AEL acquitted of forming private militia
1 June 2006, BRUSSELS — Antwerp Court ordered Arab European League (AEL) leaders Dyab Abou Jahjah, Ahmed Azzuz and Youssef Rahimi to stand trial on Thursday for their role in the Borgerhout riots after the murder of Mohamed Achrak in 2002.
1 June 2006
BRUSSELS — Antwerp Court ordered Arab European League (AEL) leaders Dyab Abou Jahjah, Ahmed Azzuz and Youssef Rahimi to stand trial on Thursday for their role in the Borgerhout riots after the murder of Mohamed Achrak in 2002.
The public prosecution had also wanted to place the three suspects on trial on charges they operated as a private militia keeping tabs on police during the same period.
But the defence lawyer for the three suspects, Kris Luyckx, said charges were dismissed during a hearing in chambers.
The 27-year-old Achrak was shot and killed on 26 November 2002 by his 66-year-old neighbour who was suffering from severe psychiatric problems.
Hundreds of immigrants rioted on the streets of Borgerhout that night, smashing car and shop windows and clashing with police. Unrest continued for several days and more than 100 rioters were arrested.
The public prosecution said Abou Jahjah, Azzuz, Rahimi and eight members of the AEL incited the riots. But Antwerp Court only ordered the three leaders to face trial on Thursday.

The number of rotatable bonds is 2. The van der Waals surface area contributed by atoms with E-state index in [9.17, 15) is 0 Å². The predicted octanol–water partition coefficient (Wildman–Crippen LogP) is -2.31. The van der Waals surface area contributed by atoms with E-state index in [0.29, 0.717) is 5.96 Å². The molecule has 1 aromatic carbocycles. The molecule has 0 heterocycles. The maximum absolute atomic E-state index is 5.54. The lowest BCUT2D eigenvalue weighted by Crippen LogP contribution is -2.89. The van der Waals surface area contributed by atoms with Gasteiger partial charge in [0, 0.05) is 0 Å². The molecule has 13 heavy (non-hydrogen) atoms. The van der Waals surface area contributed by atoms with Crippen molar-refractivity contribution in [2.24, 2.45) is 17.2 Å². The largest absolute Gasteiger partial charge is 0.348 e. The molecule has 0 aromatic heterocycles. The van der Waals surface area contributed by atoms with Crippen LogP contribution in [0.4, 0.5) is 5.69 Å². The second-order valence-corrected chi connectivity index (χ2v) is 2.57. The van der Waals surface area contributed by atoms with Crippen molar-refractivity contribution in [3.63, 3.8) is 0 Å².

The three men will face charges of obstructing traffic, insubordination to police, destruction of 20 vehicles and numerous shop windows, assaulting police officers, threats and defamation.
The prosecution also wanted to press charges against them for forming a private militia.
The AEL established civilian patrols in Antwerp in November 2002 as its members took to the street dressed in black to ensure that police did not discriminate against immigrants.
But Antwerp Court said the actions of the AEL members did meet the legal conditions needed to classify them as a private militia.
"The goal of the AEL was not to replace the police or army but to inform civilians of their rights and gather information about possible incidents with police actions," Luyckx said.
The lawyer also said the court did not believe the black clothing constituted a uniform.
The AEL did not organise any exercises and was not armed either — conditions that need to be met when speaking about a private militia.
The court dismissed the charges against the 11 suspects, but the public prosecution can still appeal the ruling.
[Copyright Expatica News 2006]
Subject: Belgian news